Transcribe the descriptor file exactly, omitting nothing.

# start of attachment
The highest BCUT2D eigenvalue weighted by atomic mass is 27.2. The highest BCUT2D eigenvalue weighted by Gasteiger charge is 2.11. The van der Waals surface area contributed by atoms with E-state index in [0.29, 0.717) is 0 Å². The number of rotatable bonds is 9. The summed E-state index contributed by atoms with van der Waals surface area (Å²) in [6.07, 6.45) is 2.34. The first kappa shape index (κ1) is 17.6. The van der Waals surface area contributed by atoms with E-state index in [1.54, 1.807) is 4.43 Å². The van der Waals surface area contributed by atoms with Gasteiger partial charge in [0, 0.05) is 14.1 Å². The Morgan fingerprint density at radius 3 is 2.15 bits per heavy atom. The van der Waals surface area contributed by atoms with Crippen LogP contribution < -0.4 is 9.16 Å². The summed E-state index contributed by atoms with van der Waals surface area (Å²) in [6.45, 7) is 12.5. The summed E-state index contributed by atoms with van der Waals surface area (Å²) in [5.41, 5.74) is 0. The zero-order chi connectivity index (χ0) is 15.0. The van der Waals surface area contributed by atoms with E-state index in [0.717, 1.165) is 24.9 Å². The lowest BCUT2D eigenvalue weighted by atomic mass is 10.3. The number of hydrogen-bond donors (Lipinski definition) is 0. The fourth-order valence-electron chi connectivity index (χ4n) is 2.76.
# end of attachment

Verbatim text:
The highest BCUT2D eigenvalue weighted by atomic mass is 27.2. The highest BCUT2D eigenvalue weighted by Gasteiger charge is 2.11. The van der Waals surface area contributed by atoms with E-state index in [0.29, 0.717) is 0 Å². The number of rotatable bonds is 9. The summed E-state index contributed by atoms with van der Waals surface area (Å²) in [6.07, 6.45) is 2.34. The first kappa shape index (κ1) is 17.6. The van der Waals surface area contributed by atoms with E-state index in [1.54, 1.807) is 4.43 Å². The van der Waals surface area contributed by atoms with Gasteiger partial charge in [0, 0.05) is 14.1 Å². The Morgan fingerprint density at radius 3 is 2.15 bits per heavy atom. The van der Waals surface area contributed by atoms with Crippen LogP contribution < -0.4 is 9.16 Å². The summed E-state index contributed by atoms with van der Waals surface area (Å²) in [6.45, 7) is 12.5. The summed E-state index contributed by atoms with van der Waals surface area (Å²) in [5.41, 5.74) is 0. The zero-order chi connectivity index (χ0) is 15.0. The van der Waals surface area contributed by atoms with E-state index in [0.717, 1.165) is 24.9 Å². The lowest BCUT2D eigenvalue weighted by atomic mass is 10.3. The number of hydrogen-bond donors (Lipinski definition) is 0. The fourth-order valence-electron chi connectivity index (χ4n) is 2.76.